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Non-Surgical Spinal Decompression

Non-surgical spinal decompression therapy is an incredible computer-aided technology which assists in the recovery of low back and neck pain caused by bulging or herniated disc; degenerative disc; and stenosis. It is a treatment geared in reducing nerve pain (radiculopathy) such as “sciatic” pain or any other compromised nerve arising from issues with the disc.


Spinal decompression is administered using  sophisticated technology. Our table stretches the spine and decompresses the discs. This technology is so advanced, it can detect minor changes in your muscles in response to the pulling and adapt to these changes. This allows for the most optimal treatment.

​Non-Surgical Spinal Decompression

How Does Spinal Decompression Work?

  • Spinal Decompression uses state of the art technology to apply a distraction force to relieve nerve compression often associated with low back pain and sciatica.

  • Non-Surgical Spinal Decompression, not to be confused with linear traction, slowly lengthens and decompresses the spine, creating negative pressures within the discs. This reversal of pressure creates an intradiscal vacuum that helps to reposition bulging discs and pull extruded disc material back into place, taking pressure off pinched nerves. Spinal experts believe that nutrients, oxygen, and fluids are drawn into the disc to create a revitalized environment conducive to healing.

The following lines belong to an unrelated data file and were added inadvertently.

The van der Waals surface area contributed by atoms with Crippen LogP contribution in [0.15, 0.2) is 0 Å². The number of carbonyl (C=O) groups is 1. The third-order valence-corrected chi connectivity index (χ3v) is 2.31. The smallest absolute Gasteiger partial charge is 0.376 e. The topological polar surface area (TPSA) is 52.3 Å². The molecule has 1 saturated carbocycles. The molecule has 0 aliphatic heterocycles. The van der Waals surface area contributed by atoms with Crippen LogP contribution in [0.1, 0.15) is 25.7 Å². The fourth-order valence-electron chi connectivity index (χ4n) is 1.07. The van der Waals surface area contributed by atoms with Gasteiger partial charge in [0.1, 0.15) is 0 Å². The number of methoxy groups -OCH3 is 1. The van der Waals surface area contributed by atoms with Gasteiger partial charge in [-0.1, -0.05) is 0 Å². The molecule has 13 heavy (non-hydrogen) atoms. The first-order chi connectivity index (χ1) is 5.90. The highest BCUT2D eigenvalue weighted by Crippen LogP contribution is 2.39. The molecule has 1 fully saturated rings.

What are the Treatments like?

  • At the beginning of each session, you will be comfortably fitted with a harness designed to achieve optimal decompression of the low back or neck. During a session of spinal decompression you will notice a slow lengthening of your spine as your discs are gradually decompressed and relieved of pressure. The treatment process is safe and relaxing While some patients with extensively injured discs have reported mild discomfort during the first few treatment sessions, their discomfort subsides upon subsequent visits. A patient safety switch provides an extra safety feature, allowing you to stop at any point should you feel discomfort. Each treatment session lasts approximately 30 minutes. Individual patient results may vary.

What is the Typical Treatment Protocol?

  • A typical spinal decompression treatment protocol consists of about 12-30 sessions over four to eight weeks. Some conditions require fewer visits; some require more. Many patients report relief from their pain and other symptoms during the first few treatment sessions, and most experience dramatic pain relief after completion of their prescribed treatment program.